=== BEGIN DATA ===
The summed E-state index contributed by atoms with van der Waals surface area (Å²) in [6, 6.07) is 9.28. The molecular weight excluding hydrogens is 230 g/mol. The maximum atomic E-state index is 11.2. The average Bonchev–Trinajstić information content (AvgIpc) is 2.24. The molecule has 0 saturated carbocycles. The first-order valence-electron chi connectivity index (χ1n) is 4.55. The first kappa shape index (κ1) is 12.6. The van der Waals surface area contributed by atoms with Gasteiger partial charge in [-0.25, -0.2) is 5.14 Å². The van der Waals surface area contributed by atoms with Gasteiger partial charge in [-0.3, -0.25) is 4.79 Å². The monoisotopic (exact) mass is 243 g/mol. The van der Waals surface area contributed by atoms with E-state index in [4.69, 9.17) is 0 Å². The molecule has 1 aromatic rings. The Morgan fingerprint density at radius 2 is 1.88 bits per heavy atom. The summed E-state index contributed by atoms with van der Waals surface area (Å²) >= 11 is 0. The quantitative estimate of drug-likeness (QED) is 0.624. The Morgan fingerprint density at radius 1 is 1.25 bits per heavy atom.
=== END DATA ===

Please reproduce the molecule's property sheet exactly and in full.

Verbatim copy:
The summed E-state index contributed by atoms with van der Waals surface area (Å²) in [6, 6.07) is 9.28. The molecular weight excluding hydrogens is 230 g/mol. The maximum atomic E-state index is 11.2. The average Bonchev–Trinajstić information content (AvgIpc) is 2.24. The molecule has 0 saturated carbocycles. The first-order valence-electron chi connectivity index (χ1n) is 4.55. The first kappa shape index (κ1) is 12.6. The van der Waals surface area contributed by atoms with Gasteiger partial charge in [-0.25, -0.2) is 5.14 Å². The van der Waals surface area contributed by atoms with Gasteiger partial charge in [-0.3, -0.25) is 4.79 Å². The monoisotopic (exact) mass is 243 g/mol. The van der Waals surface area contributed by atoms with E-state index in [4.69, 9.17) is 0 Å². The molecule has 1 aromatic rings. The Morgan fingerprint density at radius 2 is 1.88 bits per heavy atom. The summed E-state index contributed by atoms with van der Waals surface area (Å²) >= 11 is 0. The quantitative estimate of drug-likeness (QED) is 0.624. The Morgan fingerprint density at radius 1 is 1.25 bits per heavy atom.